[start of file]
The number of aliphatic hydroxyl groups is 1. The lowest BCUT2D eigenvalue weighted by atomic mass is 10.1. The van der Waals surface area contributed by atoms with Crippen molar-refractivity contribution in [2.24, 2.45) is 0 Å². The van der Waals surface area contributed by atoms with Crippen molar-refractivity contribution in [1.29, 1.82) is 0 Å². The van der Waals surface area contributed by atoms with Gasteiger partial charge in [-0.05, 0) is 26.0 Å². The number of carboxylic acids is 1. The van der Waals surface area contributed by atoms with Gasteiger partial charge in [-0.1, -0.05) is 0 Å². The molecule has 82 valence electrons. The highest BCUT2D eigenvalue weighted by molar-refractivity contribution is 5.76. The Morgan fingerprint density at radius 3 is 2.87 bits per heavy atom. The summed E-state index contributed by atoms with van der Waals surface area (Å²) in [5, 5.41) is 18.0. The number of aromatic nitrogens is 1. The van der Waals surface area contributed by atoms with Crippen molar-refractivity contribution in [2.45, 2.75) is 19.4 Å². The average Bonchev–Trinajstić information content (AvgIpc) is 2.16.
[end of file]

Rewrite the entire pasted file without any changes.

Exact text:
The number of aliphatic hydroxyl groups is 1. The lowest BCUT2D eigenvalue weighted by atomic mass is 10.1. The van der Waals surface area contributed by atoms with Crippen molar-refractivity contribution in [2.24, 2.45) is 0 Å². The van der Waals surface area contributed by atoms with Crippen molar-refractivity contribution in [1.29, 1.82) is 0 Å². The van der Waals surface area contributed by atoms with Gasteiger partial charge in [-0.05, 0) is 26.0 Å². The number of carboxylic acids is 1. The van der Waals surface area contributed by atoms with Gasteiger partial charge in [-0.1, -0.05) is 0 Å². The molecule has 82 valence electrons. The highest BCUT2D eigenvalue weighted by molar-refractivity contribution is 5.76. The Morgan fingerprint density at radius 3 is 2.87 bits per heavy atom. The summed E-state index contributed by atoms with van der Waals surface area (Å²) in [5, 5.41) is 18.0. The number of aromatic nitrogens is 1. The van der Waals surface area contributed by atoms with Crippen molar-refractivity contribution in [2.45, 2.75) is 19.4 Å². The average Bonchev–Trinajstić information content (AvgIpc) is 2.16.